James “Jim” Scott
Born: April 23, 1888 - Deadwood, SD
Died: April 7, 1957 - Jacumba, CA
MLB Pitching Record: 107–114
Chicago White Sox AL (1909–1917)
“Death Valley Jim” Scott was one of the fastest guns in the west, or in his case, the Midwest. The 6-foot, 1-inch, 235 pound hurler played nine seasons with the Chicago White Sox and was known for mixing junk with a hard fastball and for a blistering pickoff move to first base. According to legend, Scott got his nickname from an erroneous reference to his native Deadwood, South Dakota, or from the fact that he shared a train ride with a notorious criminal named Death Valley Scott.
After leaving Wesleyan University medical school to pursue a baseball career, Scott went 12–12 in 1909, his rookie year with the White Sox. In 1910, he lost 18 games but led the American League in games finished with 17. Three years later, he won 20 games, but lost 21 with a miniscule ERA of 1.90. He actually finished 14th in MVP voting that season. Scott had a no-hitter through nine innings in 1914, but lost his shot at history, and the game, in the tenth. His best year was 1915 when he went 24–11 with a 2.03 ERA and a league-leading seven shutouts.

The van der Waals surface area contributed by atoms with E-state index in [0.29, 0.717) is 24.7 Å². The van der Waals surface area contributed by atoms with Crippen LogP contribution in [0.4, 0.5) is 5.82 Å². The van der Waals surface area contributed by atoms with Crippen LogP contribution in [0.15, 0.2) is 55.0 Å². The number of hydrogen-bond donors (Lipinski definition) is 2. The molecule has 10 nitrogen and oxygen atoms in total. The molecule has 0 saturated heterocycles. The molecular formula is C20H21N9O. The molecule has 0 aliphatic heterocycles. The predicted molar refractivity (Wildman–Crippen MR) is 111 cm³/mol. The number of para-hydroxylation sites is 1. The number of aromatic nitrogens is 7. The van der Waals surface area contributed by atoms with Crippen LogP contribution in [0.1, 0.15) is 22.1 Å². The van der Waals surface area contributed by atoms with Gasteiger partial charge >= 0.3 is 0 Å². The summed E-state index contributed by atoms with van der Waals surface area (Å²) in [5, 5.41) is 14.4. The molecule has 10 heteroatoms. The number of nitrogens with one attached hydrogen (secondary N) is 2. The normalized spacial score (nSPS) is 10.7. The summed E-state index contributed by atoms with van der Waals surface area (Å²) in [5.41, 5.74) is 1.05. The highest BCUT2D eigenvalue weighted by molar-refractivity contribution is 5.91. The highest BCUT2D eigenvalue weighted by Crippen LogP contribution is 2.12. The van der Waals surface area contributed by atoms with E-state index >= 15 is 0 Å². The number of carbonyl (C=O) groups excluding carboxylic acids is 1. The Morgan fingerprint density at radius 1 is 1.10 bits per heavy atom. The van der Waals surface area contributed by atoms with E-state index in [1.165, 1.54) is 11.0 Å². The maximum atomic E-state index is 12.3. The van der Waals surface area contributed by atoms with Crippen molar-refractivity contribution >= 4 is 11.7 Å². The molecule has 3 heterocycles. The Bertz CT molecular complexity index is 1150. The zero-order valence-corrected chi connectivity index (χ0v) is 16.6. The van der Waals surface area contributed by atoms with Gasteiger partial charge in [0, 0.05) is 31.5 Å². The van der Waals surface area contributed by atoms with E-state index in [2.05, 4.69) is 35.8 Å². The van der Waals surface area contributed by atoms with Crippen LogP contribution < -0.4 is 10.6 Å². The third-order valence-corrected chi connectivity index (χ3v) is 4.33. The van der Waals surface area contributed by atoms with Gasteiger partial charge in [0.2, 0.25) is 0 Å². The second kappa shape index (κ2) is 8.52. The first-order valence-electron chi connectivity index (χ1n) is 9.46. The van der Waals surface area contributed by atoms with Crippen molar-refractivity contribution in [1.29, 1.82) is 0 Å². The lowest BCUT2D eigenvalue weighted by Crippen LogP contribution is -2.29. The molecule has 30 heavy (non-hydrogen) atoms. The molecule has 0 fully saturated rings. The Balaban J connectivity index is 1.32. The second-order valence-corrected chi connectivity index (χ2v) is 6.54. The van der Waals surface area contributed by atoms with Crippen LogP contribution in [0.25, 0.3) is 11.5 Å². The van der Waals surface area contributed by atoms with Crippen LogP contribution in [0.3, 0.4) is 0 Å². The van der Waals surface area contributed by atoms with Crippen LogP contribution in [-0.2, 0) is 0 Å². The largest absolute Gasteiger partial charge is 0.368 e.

Scott was a spitballer, but he used a full arsenal to register 945 career Ks. In 1917, he ended Ty Cobb’s 35-game hitting streak, and the White Sox won the World Series, but Scott left the club mid-season to serve in World War I. After his return, Scott pitched in the Pacific Coast League and Southern Association until 1927, putting together a 155–108 Minor League record. He then worked as an umpire until 1932. In retirement, Scott worked in the film industry, and reportedly joined a religious cult. He passed away in 1957, but as he faded off into the sunset, no one would soon forget the legend of “Death Valley Jim.”
– Tom and Ellen Zappala, The Cracker Jack Collection: Baseball's Prized Players. For more information on their book and/or to order a copy at a special PSA discount, visit http://crackerjackplayers.com/PSA_order.html